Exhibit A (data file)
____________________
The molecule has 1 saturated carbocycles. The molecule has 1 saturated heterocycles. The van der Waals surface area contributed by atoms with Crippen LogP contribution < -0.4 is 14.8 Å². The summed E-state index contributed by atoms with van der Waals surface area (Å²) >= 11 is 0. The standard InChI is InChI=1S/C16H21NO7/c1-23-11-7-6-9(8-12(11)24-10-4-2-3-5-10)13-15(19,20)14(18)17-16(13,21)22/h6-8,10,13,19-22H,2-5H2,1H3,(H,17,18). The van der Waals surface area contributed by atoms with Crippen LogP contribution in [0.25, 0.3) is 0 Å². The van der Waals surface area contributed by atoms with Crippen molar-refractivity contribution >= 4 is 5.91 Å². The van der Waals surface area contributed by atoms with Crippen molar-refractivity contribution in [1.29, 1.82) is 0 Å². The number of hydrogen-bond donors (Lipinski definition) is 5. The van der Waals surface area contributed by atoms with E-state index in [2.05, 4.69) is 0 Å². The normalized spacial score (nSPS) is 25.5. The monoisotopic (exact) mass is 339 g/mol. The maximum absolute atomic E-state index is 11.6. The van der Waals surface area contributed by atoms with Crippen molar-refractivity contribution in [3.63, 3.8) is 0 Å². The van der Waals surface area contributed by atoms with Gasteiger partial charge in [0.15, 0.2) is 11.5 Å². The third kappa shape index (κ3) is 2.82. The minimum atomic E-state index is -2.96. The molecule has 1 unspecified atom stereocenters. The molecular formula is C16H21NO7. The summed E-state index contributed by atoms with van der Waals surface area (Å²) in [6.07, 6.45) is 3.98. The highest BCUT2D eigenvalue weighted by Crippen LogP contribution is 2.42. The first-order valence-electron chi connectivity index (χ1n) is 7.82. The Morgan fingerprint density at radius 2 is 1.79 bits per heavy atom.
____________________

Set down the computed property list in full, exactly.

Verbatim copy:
The molecule has 1 saturated carbocycles. The molecule has 1 saturated heterocycles. The van der Waals surface area contributed by atoms with Crippen LogP contribution < -0.4 is 14.8 Å². The summed E-state index contributed by atoms with van der Waals surface area (Å²) >= 11 is 0. The standard InChI is InChI=1S/C16H21NO7/c1-23-11-7-6-9(8-12(11)24-10-4-2-3-5-10)13-15(19,20)14(18)17-16(13,21)22/h6-8,10,13,19-22H,2-5H2,1H3,(H,17,18). The van der Waals surface area contributed by atoms with Crippen LogP contribution in [0.25, 0.3) is 0 Å². The van der Waals surface area contributed by atoms with Crippen molar-refractivity contribution >= 4 is 5.91 Å². The van der Waals surface area contributed by atoms with Crippen molar-refractivity contribution in [1.29, 1.82) is 0 Å². The number of hydrogen-bond donors (Lipinski definition) is 5. The van der Waals surface area contributed by atoms with E-state index in [2.05, 4.69) is 0 Å². The normalized spacial score (nSPS) is 25.5. The monoisotopic (exact) mass is 339 g/mol. The maximum absolute atomic E-state index is 11.6. The van der Waals surface area contributed by atoms with Crippen molar-refractivity contribution in [3.63, 3.8) is 0 Å². The van der Waals surface area contributed by atoms with Gasteiger partial charge in [0.15, 0.2) is 11.5 Å². The third kappa shape index (κ3) is 2.82. The minimum atomic E-state index is -2.96. The molecule has 1 unspecified atom stereocenters. The molecular formula is C16H21NO7. The summed E-state index contributed by atoms with van der Waals surface area (Å²) in [6.07, 6.45) is 3.98. The highest BCUT2D eigenvalue weighted by Crippen LogP contribution is 2.42. The first-order valence-electron chi connectivity index (χ1n) is 7.82. The Morgan fingerprint density at radius 2 is 1.79 bits per heavy atom.